The significance of a myth is not easily to be pinned on paper by analytical reasoning. It is at its best when it is presented by a poet who feels rather than makes explicit what his theme portends; who presents it incarnate in the world of history and geography, as our poet has done. Its defender is thus at a disadvantage: unless he is careful, and speaks in parables, he will kill what he is studying by vivisection, and he will be left with a formal or mechanical allegory, and, what is more, probably with one that will not work.  – J.R.R. Tolkien, “The Monsters and the Critics”

Ray Bradbury

Ray Bradbury died this morning.

He knew that words can dance in prose as well as poetry, and his words expanded the size of the world. He gave heartbreaking tours through October Country. He made a whole new batch of kids point telescopes at Mars.

Just a few days ago the New Yorker published his essay “Take Me Home.” His death adds a new harmony underneath the tune of his words, one that was not there when he was still alive–which was yesterday. He is saying goodbye.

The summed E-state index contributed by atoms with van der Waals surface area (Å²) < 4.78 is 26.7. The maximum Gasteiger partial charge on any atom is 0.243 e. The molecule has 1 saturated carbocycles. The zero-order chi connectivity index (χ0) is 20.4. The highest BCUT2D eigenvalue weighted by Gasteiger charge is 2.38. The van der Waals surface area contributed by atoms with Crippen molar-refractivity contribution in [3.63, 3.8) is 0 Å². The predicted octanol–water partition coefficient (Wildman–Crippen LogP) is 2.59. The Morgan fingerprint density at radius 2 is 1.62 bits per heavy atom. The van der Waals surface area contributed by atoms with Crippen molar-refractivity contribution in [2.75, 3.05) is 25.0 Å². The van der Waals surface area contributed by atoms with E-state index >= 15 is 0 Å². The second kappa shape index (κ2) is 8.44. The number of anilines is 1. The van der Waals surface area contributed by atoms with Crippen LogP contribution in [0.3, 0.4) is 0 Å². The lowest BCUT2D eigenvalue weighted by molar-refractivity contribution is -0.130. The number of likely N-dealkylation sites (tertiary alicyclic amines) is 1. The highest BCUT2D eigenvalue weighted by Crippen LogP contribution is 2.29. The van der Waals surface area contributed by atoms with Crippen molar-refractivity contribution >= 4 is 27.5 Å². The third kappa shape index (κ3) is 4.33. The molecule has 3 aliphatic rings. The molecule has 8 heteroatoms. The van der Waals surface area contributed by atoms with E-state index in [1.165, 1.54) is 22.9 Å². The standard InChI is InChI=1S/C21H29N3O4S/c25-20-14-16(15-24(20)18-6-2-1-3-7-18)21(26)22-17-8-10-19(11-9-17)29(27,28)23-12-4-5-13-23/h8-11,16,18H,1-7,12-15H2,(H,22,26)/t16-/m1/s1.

Here’s a quote:

The creative beast in me grew when Buck Rogers appeared, in 1928, and I think I went a trifle mad that autumn. It’s the only way to describe the intensity with which I devoured the stories. You rarely have such fevers later in life that fill your entire day with emotion.

When I look back now, I realize what a trial I must have been to my friends and relatives. It was one frenzy after one elation after one enthusiasm after one hysteria after another. I was always yelling and running somewhere, because I was afraid life was going to be over that very afternoon.

Go read the rest of his goodbye.

An Entirely True Ghost Story

I don’t believe in ghosts, but I have met a few—most of them in Scotland. The most unquiet bunch waited on a hilltop in the middle of the Midlands. 

“Hilltop” sounds impressive, like Weathertop, like some majestic lookout crowned by ruins dignified in their decay, but this place was just a little hill surrounded by trees and sheep, barely visible unless you stood on it already. A ruined castle did crumble on that hilltop, but it was not crumbling in a graceful or tragic manner. There’s a difference between swooning dramatically and simply smacking your face on the floor after you pass out.